ON THIS DAY: April 1, 2019

April 1st is

April Fools/All Fools Day

Atheist Day *

National Poetry Month *

Edible Book Day *

Fossil Fools Day *

Reading is Funny Day

US Air Force Academy Day *

International Tatting (lace-making) Day


MORE! Jonathan Swift, Irene Morales and Wangari Maathai, click



Ancient Rome – Veneralia, festival in honor of Venus Verticordia (Venus the changer of hearts) and Fortuna Virilis (Virile Fortune)

Cyprus – National Day

India – Odisha: Utkal Divas *
(Odisha/Orissa Day)

Iran – Islamic Republic Day
(anniversary of 1979 Islamic referendum victory)

Tanzania – Tree Planting Day

Thailand – National Civil Service Day


On This Day in HISTORY

325 – Crown Prince Sima Yan, age four, becomes Emperor Cheng Jin of China’s Eastern Jin Dynasty, upon the death of Emperor Ming of Jin

527 – Byzantine Emperor Justin I names his nephew Justinian I as   co-ruler and successor to the throne

Justinian I

528 – The daughter of Emperor Xiaoming of Northern Wei, an unnamed baby girl, whom her grandmother, Empress Dowager Hu, had falsely claimed was a male child, is installed by the Empress Dowager on the throne upon the death of the baby’s father, but Hu replaces her the next day with Yuan Zhao, a 3-year-old cousin of the late emperor, whose reign lasts only 46 days. General Erzhu Rong sends troops to depose Empress Dowager Hu as regent, drowns her and Yuan Zhao in the Yellow River, then puts Yuan Ziyou on the throne as emperor. Nothing is written of the fate of the unnamed baby girl who was “Emperor” for a day

1220 – Japanese Emperor Go-Saga born, who ruled from 1242 to 126, then abdicated in favor of his son, Emperor Go-Fukakusa, but maintained power as a cloistered emperor

1504 – An English statute extends government control over guilds by requiring royal officials be involved in approval of their ordinances; guilds are major charitable organizations of the day in urban areas, supporting widows and orphans; they lobby successfully for protective tariffs, and adjudicate complaints about the quality of a guild member’s work

1578 – William Harvey born, English physician who first records a complete, detailed description of blood circulation

1621 – The first peace treaty between American colonists and an indigenous nation, the Wampanoag-Pilgrim Treaty, is signed

1663 – The town of Gemert in Holland fines unwed motherhood 50 guilders, about two months’ wages for an unskilled worker of the period; apparently, there was no fine for the male impregnator

1693 – Puritan minister Cotton Mather’s four-day-old son dies, and witchcraft is blamed; his writings and sermons strongly influence the infamous Salem witch trials

1724 – Jonathan Swift publishes the first ‘Drapier’s letters’ a series of pamphlets he wrote under the pseudonym ‘M.B., Drapier’ to protest Britain’s imposition of a privately minted copper coinage on Ireland

1735 – Handel’s “Organ Concerto in F major, Op. 4 No. 4” premieres in London

1748 – Roque Joaquín de Alcubierre, an engineer in the Spanish army, discovers the ruins of Pompeii and Herculaneum, while prospecting the estate of Charles, Duke of Parma, heir to the throne of Spain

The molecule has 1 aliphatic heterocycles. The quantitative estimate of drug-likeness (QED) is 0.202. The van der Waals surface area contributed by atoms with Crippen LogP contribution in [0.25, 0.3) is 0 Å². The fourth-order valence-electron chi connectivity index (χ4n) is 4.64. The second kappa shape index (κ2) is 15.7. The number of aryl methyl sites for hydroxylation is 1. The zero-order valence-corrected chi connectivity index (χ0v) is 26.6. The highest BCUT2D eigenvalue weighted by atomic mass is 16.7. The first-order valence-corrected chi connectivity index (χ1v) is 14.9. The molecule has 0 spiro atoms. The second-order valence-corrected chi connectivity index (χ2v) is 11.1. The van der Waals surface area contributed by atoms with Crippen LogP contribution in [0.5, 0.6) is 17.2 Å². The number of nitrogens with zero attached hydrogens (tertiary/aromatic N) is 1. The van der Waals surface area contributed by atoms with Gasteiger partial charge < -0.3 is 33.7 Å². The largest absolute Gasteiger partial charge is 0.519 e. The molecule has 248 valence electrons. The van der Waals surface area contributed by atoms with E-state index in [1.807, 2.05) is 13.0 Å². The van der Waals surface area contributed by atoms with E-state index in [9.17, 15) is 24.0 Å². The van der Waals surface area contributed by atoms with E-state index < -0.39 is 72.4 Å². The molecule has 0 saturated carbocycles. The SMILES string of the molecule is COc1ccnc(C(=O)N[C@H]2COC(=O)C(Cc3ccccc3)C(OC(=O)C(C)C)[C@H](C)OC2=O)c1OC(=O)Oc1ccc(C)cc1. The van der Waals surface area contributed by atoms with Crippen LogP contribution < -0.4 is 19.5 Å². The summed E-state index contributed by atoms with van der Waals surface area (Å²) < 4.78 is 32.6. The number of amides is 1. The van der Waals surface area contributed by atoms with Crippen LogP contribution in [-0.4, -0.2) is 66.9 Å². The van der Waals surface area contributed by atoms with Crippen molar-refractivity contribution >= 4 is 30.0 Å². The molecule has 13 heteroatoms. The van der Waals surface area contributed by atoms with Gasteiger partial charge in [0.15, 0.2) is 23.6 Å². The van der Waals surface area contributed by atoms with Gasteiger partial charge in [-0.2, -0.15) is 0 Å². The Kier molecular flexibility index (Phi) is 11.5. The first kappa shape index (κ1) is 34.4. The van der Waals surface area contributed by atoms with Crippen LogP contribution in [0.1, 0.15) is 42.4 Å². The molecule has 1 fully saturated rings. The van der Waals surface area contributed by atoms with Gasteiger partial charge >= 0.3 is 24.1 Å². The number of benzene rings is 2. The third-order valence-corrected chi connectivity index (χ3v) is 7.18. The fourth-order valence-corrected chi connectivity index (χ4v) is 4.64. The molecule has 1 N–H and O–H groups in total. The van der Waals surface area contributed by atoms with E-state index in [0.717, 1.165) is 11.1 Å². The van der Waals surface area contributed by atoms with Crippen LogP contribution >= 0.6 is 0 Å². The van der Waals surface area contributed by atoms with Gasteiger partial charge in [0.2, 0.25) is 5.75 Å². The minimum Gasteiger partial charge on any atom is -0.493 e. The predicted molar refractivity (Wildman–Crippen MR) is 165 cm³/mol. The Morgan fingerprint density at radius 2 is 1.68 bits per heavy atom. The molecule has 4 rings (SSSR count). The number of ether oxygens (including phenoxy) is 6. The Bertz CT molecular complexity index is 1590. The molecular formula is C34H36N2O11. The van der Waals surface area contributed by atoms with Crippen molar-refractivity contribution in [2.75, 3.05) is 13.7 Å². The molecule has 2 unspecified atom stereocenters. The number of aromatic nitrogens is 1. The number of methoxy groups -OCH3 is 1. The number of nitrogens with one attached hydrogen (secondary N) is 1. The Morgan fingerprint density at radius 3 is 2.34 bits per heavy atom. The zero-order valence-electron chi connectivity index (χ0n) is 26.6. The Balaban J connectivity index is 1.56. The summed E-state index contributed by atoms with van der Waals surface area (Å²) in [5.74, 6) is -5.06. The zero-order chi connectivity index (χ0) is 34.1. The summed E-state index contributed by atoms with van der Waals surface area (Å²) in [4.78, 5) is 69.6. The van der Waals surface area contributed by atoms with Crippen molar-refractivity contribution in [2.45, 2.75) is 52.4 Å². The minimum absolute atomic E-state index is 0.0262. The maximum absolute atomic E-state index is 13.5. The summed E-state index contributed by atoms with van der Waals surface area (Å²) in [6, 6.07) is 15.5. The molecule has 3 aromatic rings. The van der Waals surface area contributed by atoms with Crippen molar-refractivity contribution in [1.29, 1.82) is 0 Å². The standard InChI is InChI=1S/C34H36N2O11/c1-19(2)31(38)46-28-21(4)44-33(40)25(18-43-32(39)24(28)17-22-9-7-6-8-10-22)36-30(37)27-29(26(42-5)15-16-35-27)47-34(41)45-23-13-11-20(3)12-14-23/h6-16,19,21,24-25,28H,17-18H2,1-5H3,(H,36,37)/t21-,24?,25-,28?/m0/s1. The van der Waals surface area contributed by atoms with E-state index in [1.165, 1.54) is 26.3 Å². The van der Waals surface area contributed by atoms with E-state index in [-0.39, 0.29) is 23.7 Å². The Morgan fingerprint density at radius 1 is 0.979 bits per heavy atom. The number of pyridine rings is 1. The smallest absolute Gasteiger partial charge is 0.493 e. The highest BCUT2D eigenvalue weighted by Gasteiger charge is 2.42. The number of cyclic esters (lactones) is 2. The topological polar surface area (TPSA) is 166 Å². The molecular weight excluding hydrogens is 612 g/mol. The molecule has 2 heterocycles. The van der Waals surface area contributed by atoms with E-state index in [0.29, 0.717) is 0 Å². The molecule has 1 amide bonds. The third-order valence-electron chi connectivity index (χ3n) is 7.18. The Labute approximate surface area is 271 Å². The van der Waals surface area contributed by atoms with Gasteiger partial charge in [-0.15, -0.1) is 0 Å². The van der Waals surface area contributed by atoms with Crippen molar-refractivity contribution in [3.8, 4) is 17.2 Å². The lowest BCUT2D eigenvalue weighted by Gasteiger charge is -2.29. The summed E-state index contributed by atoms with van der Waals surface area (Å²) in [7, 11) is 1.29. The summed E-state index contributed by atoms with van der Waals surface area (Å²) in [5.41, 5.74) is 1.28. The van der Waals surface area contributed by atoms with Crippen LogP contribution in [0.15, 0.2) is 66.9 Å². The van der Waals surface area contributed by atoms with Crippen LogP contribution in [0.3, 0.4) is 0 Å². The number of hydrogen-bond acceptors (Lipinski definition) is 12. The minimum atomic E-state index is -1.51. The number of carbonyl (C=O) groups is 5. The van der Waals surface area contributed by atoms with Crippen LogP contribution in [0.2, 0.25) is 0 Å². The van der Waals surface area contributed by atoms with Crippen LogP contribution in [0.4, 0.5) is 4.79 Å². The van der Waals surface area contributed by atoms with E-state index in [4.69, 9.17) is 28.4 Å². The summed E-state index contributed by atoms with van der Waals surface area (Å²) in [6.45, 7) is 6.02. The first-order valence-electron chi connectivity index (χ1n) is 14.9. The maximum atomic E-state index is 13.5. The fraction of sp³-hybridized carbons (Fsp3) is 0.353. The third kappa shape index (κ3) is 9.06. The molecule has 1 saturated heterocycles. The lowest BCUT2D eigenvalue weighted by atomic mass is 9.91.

1755 – Jean Anthelme Brillat-Savarin born, French lawyer and politician, who was famed as an epicure and gastronome, noted as a pioneer of the gastronomic essay (see also 2000 entry)

1776 – Sophie Germain born, French mathematician, physicist, and philosopher; despite opposition from her parents and society, she taught herself from books in her father’s library, and corresponded with famous mathematicians, such as Lagrange, Legendre and Gauss. A pioneer of elasticity theory, she won the grand prize from the Paris Academy of Sciences for her essay on the subject. Her work on Fermat’s Last Theorem was a foundation for mathematicians exploring the subject for hundreds of years after. She was excluded from a career in mathematics because she was a woman, but worked independently throughout her life. The Academy of Sciences established the Sophie Germain Prize in her honor

1778 – New Orleans merchant and financier of the American Revolution Oliver Pollock popularizes the use of the “$” symbol. It is possibly based on a coin, dubbed a ‘Spanish dollar,’ with a coat of arms adopted by King Charles V to represent Spain’s American possessions, which has a pillar wrapped in a banner which looks like an ‘S’

1789 – U.S. House of Representatives holds its first full meeting in New York City

1792 – Dutch-born French feminist Etta Palm d’Aelders, advocate for the rights of women, proposes a comprehensive divorce bill that allows for wife-initiated divorce, because of her concerns about wife beating, saying the lesser physical strength of women requires laws that protect them against their stronger fathers and husbands

1815 – Otto von Bismarck born, German statesman; the first chancellor of German Empire

1826 – Samuel Morey patents an early two cylinder, internal combustion engine, with a carburetor, using turpentine vapor for fuel

1853 – Cincinnati becomes the first U.S. city to pay fire fighters a regular salary

1865 – Irene Morales born, Chilean seamstress, soldier, and nurse during the War of the Pacific against Bolivia